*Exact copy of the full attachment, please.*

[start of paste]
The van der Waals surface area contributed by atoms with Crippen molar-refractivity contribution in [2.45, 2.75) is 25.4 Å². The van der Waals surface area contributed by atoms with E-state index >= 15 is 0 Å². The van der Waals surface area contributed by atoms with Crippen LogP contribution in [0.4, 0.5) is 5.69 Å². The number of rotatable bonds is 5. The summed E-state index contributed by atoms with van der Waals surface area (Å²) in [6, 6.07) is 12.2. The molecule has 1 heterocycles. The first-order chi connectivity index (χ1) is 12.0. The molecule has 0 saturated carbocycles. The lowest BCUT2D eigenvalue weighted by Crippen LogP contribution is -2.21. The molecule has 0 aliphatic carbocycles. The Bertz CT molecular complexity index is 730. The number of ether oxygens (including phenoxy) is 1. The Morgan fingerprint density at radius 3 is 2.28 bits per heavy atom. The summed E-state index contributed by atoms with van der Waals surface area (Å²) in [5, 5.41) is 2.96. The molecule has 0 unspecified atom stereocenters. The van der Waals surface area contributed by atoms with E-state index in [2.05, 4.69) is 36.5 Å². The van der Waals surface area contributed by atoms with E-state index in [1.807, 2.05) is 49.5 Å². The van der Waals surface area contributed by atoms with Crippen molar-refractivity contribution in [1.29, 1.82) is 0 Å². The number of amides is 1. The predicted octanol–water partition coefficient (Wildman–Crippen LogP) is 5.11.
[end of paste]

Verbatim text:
The van der Waals surface area contributed by atoms with Crippen molar-refractivity contribution in [2.45, 2.75) is 25.4 Å². The van der Waals surface area contributed by atoms with E-state index >= 15 is 0 Å². The van der Waals surface area contributed by atoms with Crippen LogP contribution in [0.4, 0.5) is 5.69 Å². The number of rotatable bonds is 5. The summed E-state index contributed by atoms with van der Waals surface area (Å²) in [6, 6.07) is 12.2. The molecule has 1 heterocycles. The first-order chi connectivity index (χ1) is 12.0. The molecule has 0 saturated carbocycles. The lowest BCUT2D eigenvalue weighted by Crippen LogP contribution is -2.21. The molecule has 0 aliphatic carbocycles. The Bertz CT molecular complexity index is 730. The number of ether oxygens (including phenoxy) is 1. The Morgan fingerprint density at radius 3 is 2.28 bits per heavy atom. The summed E-state index contributed by atoms with van der Waals surface area (Å²) in [5, 5.41) is 2.96. The molecule has 0 unspecified atom stereocenters. The van der Waals surface area contributed by atoms with E-state index in [2.05, 4.69) is 36.5 Å². The van der Waals surface area contributed by atoms with E-state index in [1.807, 2.05) is 49.5 Å². The van der Waals surface area contributed by atoms with Crippen molar-refractivity contribution in [1.29, 1.82) is 0 Å². The number of amides is 1. The predicted octanol–water partition coefficient (Wildman–Crippen LogP) is 5.11.